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Protestors deliver mass elections petition to MP's office

Kerry-Lynne Findlay's office received 80,000 signature petition in opposition to the proposed Fair Elections Act

A petition was delivered to MP Kerry-Lynne Findlay’s constituency office in Ladner Tuesday opposing the controversial Fair Elections Act.

The MP for Delta-Richmond East didn’t receive the 80,000-plus signatures personally because she was in Ottawa, but Ladner resident Edwin Hopkins dropped it off anyway, part of a campaign that saw the same petition delivered to over two dozen MPs’ offices across the country.

Gathered by such groups as the Canadian Federation of Students and the Council of Canadians, the petition calls on the government to scrap the proposed bill, which is now in the House of Commons.

The government introduced the bill, citing a need to combat voter fraud and update campaign finance rules, but critics contend the changes are politically motivated, creating unnecessarily strict voter ID requirements that could prevent hundreds of thousands from voting in the next election.            

“The justification is to prevent alleged voter fraud, whereas in reality, in more than 20 years there’s been no more than eight cases of such voter fraud,” said Hopkins. “So they want to take the vote away from 120,000 people because of eight cases.”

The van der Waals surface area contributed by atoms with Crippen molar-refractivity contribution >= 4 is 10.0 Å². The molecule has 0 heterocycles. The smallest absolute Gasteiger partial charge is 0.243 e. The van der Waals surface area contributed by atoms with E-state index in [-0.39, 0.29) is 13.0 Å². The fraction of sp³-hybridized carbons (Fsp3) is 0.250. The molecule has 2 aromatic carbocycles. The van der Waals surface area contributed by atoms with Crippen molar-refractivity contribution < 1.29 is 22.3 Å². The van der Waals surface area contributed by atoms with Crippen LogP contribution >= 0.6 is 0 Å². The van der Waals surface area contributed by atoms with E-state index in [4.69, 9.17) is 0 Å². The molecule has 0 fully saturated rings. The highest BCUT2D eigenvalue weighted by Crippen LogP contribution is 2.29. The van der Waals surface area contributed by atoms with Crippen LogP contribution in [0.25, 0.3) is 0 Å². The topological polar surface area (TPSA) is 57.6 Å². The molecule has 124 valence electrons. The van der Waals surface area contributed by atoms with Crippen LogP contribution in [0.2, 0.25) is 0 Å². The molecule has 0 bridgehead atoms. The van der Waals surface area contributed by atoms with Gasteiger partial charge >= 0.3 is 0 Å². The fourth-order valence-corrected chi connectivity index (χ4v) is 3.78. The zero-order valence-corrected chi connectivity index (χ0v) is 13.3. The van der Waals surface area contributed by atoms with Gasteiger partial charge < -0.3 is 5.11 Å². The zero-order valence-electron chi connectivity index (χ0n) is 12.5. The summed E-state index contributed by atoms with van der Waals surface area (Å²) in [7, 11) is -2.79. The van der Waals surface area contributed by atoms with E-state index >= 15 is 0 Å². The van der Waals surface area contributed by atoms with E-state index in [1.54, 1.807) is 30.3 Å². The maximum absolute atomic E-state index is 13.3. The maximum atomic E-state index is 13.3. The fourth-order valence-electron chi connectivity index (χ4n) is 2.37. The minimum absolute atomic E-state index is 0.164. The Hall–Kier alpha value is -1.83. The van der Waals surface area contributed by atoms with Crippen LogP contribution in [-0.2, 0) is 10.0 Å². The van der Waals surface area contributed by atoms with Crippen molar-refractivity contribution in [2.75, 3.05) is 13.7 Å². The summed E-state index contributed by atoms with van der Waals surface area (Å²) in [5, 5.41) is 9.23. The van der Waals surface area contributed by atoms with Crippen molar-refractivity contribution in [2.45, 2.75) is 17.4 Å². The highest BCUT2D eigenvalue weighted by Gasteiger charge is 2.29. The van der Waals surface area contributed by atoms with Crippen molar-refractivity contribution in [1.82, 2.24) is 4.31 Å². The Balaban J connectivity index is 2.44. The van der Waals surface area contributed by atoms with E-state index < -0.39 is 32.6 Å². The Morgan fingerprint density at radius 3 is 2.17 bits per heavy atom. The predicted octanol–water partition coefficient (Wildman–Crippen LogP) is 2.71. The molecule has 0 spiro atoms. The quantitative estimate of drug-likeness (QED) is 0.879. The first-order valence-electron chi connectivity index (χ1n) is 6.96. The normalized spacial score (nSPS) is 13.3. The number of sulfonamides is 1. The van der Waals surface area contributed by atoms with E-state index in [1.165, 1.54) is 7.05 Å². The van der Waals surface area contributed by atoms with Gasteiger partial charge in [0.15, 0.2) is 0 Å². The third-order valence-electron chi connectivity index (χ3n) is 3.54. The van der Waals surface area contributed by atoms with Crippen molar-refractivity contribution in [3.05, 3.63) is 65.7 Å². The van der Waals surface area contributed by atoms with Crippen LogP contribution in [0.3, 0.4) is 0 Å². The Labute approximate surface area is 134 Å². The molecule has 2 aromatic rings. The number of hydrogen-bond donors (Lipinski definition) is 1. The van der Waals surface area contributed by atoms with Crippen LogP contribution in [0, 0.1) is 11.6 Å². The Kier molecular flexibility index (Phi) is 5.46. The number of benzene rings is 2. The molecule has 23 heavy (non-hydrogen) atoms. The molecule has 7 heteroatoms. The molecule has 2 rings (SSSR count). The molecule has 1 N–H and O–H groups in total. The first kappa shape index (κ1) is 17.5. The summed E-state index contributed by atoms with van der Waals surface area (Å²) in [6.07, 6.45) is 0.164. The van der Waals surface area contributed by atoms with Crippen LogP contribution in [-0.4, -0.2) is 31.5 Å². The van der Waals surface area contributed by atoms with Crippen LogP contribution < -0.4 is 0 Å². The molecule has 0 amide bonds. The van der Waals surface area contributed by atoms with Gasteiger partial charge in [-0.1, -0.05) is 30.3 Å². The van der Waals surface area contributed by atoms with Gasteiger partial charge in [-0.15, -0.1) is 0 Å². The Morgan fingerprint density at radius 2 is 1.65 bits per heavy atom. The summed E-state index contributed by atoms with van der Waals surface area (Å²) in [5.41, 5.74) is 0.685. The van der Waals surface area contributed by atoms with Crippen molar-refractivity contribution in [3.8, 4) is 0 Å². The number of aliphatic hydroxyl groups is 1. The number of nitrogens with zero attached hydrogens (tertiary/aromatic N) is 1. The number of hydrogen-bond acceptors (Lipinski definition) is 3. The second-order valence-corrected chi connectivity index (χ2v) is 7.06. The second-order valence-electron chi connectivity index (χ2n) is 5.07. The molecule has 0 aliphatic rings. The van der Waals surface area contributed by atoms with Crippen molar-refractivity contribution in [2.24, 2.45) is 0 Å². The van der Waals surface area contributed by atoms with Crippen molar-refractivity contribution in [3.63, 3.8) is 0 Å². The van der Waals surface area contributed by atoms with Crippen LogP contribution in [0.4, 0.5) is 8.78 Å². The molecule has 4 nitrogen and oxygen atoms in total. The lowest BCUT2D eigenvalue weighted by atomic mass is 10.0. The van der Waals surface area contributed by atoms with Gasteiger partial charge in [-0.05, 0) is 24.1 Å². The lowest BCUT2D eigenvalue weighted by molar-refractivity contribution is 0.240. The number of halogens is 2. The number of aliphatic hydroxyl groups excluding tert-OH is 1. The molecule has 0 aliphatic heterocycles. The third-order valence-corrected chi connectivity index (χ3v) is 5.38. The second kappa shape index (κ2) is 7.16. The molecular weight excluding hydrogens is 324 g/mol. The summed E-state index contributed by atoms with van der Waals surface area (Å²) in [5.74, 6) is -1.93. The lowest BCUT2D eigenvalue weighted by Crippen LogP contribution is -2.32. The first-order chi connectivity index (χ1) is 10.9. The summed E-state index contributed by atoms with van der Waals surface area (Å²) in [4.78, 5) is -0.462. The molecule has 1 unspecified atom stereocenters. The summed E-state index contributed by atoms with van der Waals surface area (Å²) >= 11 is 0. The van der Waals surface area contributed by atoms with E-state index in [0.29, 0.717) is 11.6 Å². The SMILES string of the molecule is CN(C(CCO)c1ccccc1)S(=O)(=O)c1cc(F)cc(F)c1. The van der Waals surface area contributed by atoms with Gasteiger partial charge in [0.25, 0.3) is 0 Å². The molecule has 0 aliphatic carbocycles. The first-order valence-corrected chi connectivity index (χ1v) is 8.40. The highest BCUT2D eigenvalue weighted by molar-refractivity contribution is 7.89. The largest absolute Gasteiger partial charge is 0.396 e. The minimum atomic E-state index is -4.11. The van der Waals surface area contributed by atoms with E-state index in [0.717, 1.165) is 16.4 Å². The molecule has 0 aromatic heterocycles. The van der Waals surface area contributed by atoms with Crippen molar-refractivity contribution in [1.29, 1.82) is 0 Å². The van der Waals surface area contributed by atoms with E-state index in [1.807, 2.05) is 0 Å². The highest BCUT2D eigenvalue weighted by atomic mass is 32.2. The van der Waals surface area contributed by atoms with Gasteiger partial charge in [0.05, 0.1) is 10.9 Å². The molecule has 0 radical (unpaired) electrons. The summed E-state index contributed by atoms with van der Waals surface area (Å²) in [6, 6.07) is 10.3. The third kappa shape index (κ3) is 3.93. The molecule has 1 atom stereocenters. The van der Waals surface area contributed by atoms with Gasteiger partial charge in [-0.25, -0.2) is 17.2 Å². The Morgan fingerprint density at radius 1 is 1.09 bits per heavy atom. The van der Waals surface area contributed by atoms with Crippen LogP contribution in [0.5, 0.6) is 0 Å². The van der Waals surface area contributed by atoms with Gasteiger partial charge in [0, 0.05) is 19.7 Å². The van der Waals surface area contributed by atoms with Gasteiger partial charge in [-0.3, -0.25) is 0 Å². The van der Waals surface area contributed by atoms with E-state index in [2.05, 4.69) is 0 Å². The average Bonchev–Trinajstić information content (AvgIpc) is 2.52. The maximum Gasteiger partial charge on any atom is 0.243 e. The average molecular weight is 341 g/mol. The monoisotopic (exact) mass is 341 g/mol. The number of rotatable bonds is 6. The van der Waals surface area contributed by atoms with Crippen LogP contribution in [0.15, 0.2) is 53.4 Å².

Under the current rules, “vouching” for someone who does not have proper ID is permitted, allowing that individual to vote.

In the 2011 federal election, about 120,000 people were allowed to vote that way, but under the new rules, it would no longer be permitted.

The bill also eliminates people being able to use a voter information card they get in the mail as a way to corroborate where they live.

According to the Conservative government, studies commissioned by Elections Canada demonstrate mass irregularities in the use of vouching and inaccuracy on voter information cards.

The bill also has a number of other changes, including banning Elections Canada from running advertisements encouraging people to get out and vote.

Hopkins said it appears to be part of a voter suppression move by the Conservatives, aimed at people who would be less inclined to vote for the current government.

He added the proposed legislation also reduces the investigation powers of Elections Canada, making such acts as the “robocalls” scandal even harder to investigate.

Facilitated by, the petition delivery was part of what was dubbed the Let People Vote national day of action.